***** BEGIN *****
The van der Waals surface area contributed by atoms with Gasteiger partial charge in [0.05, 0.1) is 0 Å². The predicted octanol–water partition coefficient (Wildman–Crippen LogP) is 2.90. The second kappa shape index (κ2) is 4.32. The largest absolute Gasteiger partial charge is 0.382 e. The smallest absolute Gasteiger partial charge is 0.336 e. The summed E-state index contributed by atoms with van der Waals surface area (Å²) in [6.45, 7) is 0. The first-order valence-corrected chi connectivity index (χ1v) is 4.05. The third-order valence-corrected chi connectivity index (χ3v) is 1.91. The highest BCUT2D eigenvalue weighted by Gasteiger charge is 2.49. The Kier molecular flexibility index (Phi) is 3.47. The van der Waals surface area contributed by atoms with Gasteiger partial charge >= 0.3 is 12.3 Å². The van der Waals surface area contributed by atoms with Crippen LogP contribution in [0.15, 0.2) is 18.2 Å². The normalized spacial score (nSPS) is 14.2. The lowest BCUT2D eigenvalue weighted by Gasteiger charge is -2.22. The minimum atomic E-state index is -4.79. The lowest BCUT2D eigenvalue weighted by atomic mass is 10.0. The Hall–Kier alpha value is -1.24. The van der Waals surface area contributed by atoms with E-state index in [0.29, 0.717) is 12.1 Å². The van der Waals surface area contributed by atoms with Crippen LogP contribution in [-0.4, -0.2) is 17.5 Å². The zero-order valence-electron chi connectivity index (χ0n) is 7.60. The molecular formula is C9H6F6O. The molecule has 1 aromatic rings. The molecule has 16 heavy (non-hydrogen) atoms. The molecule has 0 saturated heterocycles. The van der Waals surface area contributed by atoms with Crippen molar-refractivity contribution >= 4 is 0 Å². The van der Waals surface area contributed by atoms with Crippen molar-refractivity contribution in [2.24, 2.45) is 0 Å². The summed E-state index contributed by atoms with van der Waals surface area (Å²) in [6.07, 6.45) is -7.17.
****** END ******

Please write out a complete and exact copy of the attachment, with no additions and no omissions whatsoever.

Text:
The van der Waals surface area contributed by atoms with Gasteiger partial charge in [0.05, 0.1) is 0 Å². The predicted octanol–water partition coefficient (Wildman–Crippen LogP) is 2.90. The second kappa shape index (κ2) is 4.32. The largest absolute Gasteiger partial charge is 0.382 e. The smallest absolute Gasteiger partial charge is 0.336 e. The summed E-state index contributed by atoms with van der Waals surface area (Å²) in [6.45, 7) is 0. The first-order valence-corrected chi connectivity index (χ1v) is 4.05. The third-order valence-corrected chi connectivity index (χ3v) is 1.91. The highest BCUT2D eigenvalue weighted by Gasteiger charge is 2.49. The Kier molecular flexibility index (Phi) is 3.47. The van der Waals surface area contributed by atoms with Gasteiger partial charge >= 0.3 is 12.3 Å². The van der Waals surface area contributed by atoms with Crippen LogP contribution in [0.15, 0.2) is 18.2 Å². The normalized spacial score (nSPS) is 14.2. The lowest BCUT2D eigenvalue weighted by Gasteiger charge is -2.22. The minimum atomic E-state index is -4.79. The lowest BCUT2D eigenvalue weighted by atomic mass is 10.0. The Hall–Kier alpha value is -1.24. The van der Waals surface area contributed by atoms with E-state index in [0.29, 0.717) is 12.1 Å². The van der Waals surface area contributed by atoms with Crippen LogP contribution in [-0.4, -0.2) is 17.5 Å². The zero-order valence-electron chi connectivity index (χ0n) is 7.60. The molecular formula is C9H6F6O. The molecule has 1 aromatic rings. The molecule has 16 heavy (non-hydrogen) atoms. The molecule has 0 saturated heterocycles. The van der Waals surface area contributed by atoms with Crippen molar-refractivity contribution >= 4 is 0 Å². The van der Waals surface area contributed by atoms with Crippen molar-refractivity contribution in [2.24, 2.45) is 0 Å². The summed E-state index contributed by atoms with van der Waals surface area (Å²) in [6.07, 6.45) is -7.17.